Lauraine Jacobs

Food Writer and Author of Delicious Books

Lauraine’s blog

15 July 2010


Canvas editor, Greg Dixon, added a note to last weekend’s restaurant review of the very good Engine Room in Northcote. He was furious that owner Natalia Schamroth has refused to allow the NZ Herald’s photographer in to shoot her food, and said that would be the last ever review of that restaurant in Canvas. Natalia’s reason for refusal in her own words was, “I just wanted a guarantee that the facts were correct and that I was not cooperating (by allowing a photo) with an article that may have been damaging to our reputation.” Now that may seem precious of her, and it well may be, but Natalia has been bitten before by incompetent reviewers who have visited her restaurant. They have written incorrect facts, and shown their ignorance of cooking techniques and food products. Every word written in print media is there forever, and such reviews can be damaging, so facts should never ever be wrong.

I believe that underlying this debacle is a much bigger and more damaging issue for restaurateurs. Currently the restaurant reviews around the country in many newspapers and magazines are often substandard, egotistical and incompetent. It would seem in almost all publications that it is a job that is handed out to the staff as a perk. The main requirement of the reviewer would appear to be an ability to write entertainingly, eat copiously and file copy by deadline. What writer is going to refuse the opportunity to take the company credit card and eat out with one or two friends? It’s an easy and cheap way for a newspaper or magazine to fulfil the need for restaurant writing as their staff writers are on salary, or may even do the job for a mere pittance as it is such “fun.”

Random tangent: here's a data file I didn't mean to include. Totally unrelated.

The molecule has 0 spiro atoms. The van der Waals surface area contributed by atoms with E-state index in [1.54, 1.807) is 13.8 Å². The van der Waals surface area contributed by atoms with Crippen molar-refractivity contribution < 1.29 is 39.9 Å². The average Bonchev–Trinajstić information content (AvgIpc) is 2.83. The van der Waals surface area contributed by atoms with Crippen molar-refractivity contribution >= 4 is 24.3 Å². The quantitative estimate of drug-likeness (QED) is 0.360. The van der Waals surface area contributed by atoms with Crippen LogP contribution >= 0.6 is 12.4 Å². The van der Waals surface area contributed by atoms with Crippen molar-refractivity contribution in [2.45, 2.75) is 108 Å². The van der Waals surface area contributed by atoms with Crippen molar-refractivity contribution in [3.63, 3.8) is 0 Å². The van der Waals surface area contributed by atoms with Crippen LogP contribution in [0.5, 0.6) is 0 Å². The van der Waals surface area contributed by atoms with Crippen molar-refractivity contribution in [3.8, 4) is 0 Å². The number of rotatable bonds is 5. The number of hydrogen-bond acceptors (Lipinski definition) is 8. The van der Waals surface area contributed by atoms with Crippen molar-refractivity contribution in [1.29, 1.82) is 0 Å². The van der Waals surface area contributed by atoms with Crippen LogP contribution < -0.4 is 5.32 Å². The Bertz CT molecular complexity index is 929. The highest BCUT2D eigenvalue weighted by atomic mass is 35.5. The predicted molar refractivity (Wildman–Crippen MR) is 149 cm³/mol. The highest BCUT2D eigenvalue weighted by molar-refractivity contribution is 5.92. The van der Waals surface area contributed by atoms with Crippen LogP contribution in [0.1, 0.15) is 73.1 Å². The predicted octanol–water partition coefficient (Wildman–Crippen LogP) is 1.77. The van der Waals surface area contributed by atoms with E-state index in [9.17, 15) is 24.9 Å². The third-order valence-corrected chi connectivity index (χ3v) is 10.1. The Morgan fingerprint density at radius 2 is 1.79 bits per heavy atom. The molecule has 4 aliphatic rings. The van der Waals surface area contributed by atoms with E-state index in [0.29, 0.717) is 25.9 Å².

It’s likely that these people do not know their beurre blanc from their hollandaise, don’t know the difference between quatre épices and five spice, or confuse crème brulée with crème caramel. To be a restaurant critic, there should be several requirements. First and foremost a thorough knowledge of food, cooking and technique. Culinary training is a pre-requisite, as is an understanding of how a restaurant works. If you think the pass is when someone comes on to you, or what the All Blacks try to do when they’re on the field, you’ll never be a good reviewer. The skill to write must come next. After all, entertaining writing is paramount. Hold the reader’s interest. Make them laugh, make them cry, but keep them reading and coming back for more.

Other considerations for the reviewer. Appetite can’t be overlooked. It should be voracious. Allergies, food preferences, and refusal to eat certain foods or vegetarianism will not be tolerated. (What? You don’t like oysters? Shame on you. ) A natural curiosity about food and its provenance is also at the top of the list for reviewing, a real deep understanding of food trends past and present, and an encyclopediac knowledge of who’s who and their place in the history of the food culture and restaurant scene.